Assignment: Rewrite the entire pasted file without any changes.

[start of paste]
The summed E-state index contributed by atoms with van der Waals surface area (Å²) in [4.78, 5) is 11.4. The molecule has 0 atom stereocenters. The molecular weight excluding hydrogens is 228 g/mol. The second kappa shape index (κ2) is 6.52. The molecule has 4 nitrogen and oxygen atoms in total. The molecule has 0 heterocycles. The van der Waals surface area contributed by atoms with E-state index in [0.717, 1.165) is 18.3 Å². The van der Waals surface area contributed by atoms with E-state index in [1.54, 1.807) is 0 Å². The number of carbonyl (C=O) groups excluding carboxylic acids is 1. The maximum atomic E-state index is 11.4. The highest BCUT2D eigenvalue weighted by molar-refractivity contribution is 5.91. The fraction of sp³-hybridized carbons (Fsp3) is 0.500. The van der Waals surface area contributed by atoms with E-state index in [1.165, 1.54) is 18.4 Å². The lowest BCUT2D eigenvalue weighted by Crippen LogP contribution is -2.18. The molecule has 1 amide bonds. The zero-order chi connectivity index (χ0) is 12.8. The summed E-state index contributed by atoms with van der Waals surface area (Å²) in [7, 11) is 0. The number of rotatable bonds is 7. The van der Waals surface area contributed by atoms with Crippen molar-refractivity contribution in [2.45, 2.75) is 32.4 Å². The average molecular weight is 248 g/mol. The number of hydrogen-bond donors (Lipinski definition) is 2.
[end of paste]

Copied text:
The summed E-state index contributed by atoms with van der Waals surface area (Å²) in [4.78, 5) is 11.4. The molecule has 0 atom stereocenters. The molecular weight excluding hydrogens is 228 g/mol. The second kappa shape index (κ2) is 6.52. The molecule has 4 nitrogen and oxygen atoms in total. The molecule has 0 heterocycles. The van der Waals surface area contributed by atoms with E-state index in [0.717, 1.165) is 18.3 Å². The van der Waals surface area contributed by atoms with E-state index in [1.54, 1.807) is 0 Å². The number of carbonyl (C=O) groups excluding carboxylic acids is 1. The maximum atomic E-state index is 11.4. The highest BCUT2D eigenvalue weighted by molar-refractivity contribution is 5.91. The fraction of sp³-hybridized carbons (Fsp3) is 0.500. The van der Waals surface area contributed by atoms with E-state index in [1.165, 1.54) is 18.4 Å². The lowest BCUT2D eigenvalue weighted by Crippen LogP contribution is -2.18. The molecule has 1 amide bonds. The zero-order chi connectivity index (χ0) is 12.8. The summed E-state index contributed by atoms with van der Waals surface area (Å²) in [7, 11) is 0. The number of rotatable bonds is 7. The van der Waals surface area contributed by atoms with Crippen molar-refractivity contribution in [2.45, 2.75) is 32.4 Å². The average molecular weight is 248 g/mol. The number of hydrogen-bond donors (Lipinski definition) is 2.